WASHINGTON, March 10, 2010 - Agriculture Secretary Tom Vilsack today announced 36 appointments to the Cattlemen's Beef Promotion and Research Board.  All appointees will serve 3-year terms beginning immediately.

"These appointees represent a cross section of the beef industry and I am confident that beef producers and importers of cattle, beef and beef products will be well served by them," said Vilsack.

In 2009, according to USDA statistics, there were an estimated 950,000 farms with cattle representing approximately 93.7 million head of cattle at the beginning of 2010.  Top producing states included Texas, Kansas, Nebraska, California and Oklahoma.

Newly appointed members representing cattle producers are:  Barbara S. Jackson, Ariz.; Willem Bylsma, Calif.; Darrel C. Sweet, Calif.; Robert W. Buck, Colo.; Jeffrey L. Clausen, Iowa; Dean A. Black, Iowa; Daniel P. Herrmann, Kan.; Larry M. Olten, Kan.; Genevieve D. Lyons, La.; Andrew B. Salinas, Mich.; John C. Schafer, Minn.; David M. McCormick, Miss.; Kevin H. Frankenbach, Mo.; Kristy L. Lage, Neb.; Judith A. Reece, Neb.; Annalyn Settelmeyer, Nev.; Tamara A. Ogilvie, N.M.; Ernest B. Harris, N.C; Thomas A. Woods, Okla.; James C. Kesler, S.C.; Danni K. Beer, S.D.; Linda J. Gilbert, S.D.; Robert J. Reviere, Jr., Tenn.; Larry B. Pratt, Texas; Andrea W. Reed, Texas; D. Rudolph Tate, Texas; Bruce D. Dopslauf, Texas; Laurie L. Munns, Utah; Jane E. Clifford, Vt.; Larry D. Echols, W.VA; Martin A. Andersen, Wis.; Randall A. Geiger, Wis.; and Spencer A. Ellis, Wyo.

Newly appointed members representing importers are:  Alberto J. Senosiain, Fla.; Andrew Banchi, Penn.; and Scott A. Hansen, Va.

The Board oversees collection of $1-per-head on all cattle sold in the United States, and $1-per-head equivalent on imported cattle, beef and beef products. In addition, the Board contracts with established national, non-profit, industry-governed organizations to implement programs of promotion, research, consumer information, industry information, foreign marketing and producer communications.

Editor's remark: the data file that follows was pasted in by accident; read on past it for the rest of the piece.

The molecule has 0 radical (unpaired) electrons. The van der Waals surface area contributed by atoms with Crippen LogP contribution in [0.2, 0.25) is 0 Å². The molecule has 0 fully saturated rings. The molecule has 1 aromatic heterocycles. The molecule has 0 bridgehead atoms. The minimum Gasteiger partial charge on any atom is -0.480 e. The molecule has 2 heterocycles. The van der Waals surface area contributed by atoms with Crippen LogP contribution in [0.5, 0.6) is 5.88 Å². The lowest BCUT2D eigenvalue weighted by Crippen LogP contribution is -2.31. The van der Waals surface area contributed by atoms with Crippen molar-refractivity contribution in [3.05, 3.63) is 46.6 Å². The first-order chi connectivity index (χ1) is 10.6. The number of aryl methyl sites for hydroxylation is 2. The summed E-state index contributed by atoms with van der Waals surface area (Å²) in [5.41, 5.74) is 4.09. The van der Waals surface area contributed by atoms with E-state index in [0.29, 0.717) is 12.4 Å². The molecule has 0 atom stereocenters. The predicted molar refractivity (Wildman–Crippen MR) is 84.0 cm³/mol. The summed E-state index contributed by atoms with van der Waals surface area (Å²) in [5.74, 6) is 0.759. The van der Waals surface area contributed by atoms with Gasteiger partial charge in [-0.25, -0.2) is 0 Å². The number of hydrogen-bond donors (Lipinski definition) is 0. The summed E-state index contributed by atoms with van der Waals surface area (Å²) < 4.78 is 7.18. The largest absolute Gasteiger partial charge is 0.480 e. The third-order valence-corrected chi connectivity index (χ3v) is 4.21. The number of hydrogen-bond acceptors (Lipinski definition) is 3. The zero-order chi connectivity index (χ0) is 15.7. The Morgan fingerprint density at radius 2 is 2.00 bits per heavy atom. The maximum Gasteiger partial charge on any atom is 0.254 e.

The 106-member Board is authorized by the Beef Promotion and Research Act of 1985. The secretary selects the appointees nominated by beef, veal, dairy and importers certified organizations.

USDA's Agricultural Marketing Service oversees operations of the Board.

WASHINGTON, March 8, 2010 - Agriculture Secretary Tom Vilsack announced today that utilities in seven states have been selected to receive funds that will create jobs and new business opportunities in rural America.

"Providing community development assistance, education, training and technical support to the residents of rural communities is critical to the Obama Administration's effort to build a strong and sustainable economy," said Vilsack.  "This funding will create good jobs and new business development opportunities."

For example, Tideland Electric Membership Corporation in Washington County, N.C., has been selected to receive a $740,000 loan and $300,000 grant to help construct a manufacturing facility in an industrial park.  The new business will provide medical manufacturing jobs.

In Miner County, S.D., the Heartland Consumers Power District has been selected to receive a $740,000 loan and $300,000 grant to provide funding for the construction of a facility to provide training opportunities for workers in the renewable energy industry.

The funding announced today is provided under the Rural Economic Development Loan and Grant program, administered by USDA Rural Development.  The program provides interest free loans and grants to local utilities that re-lend money to local businesses for projects that will create and retain jobs in rural areas. These funds are not provided through the American Recovery and Reinvestment Act.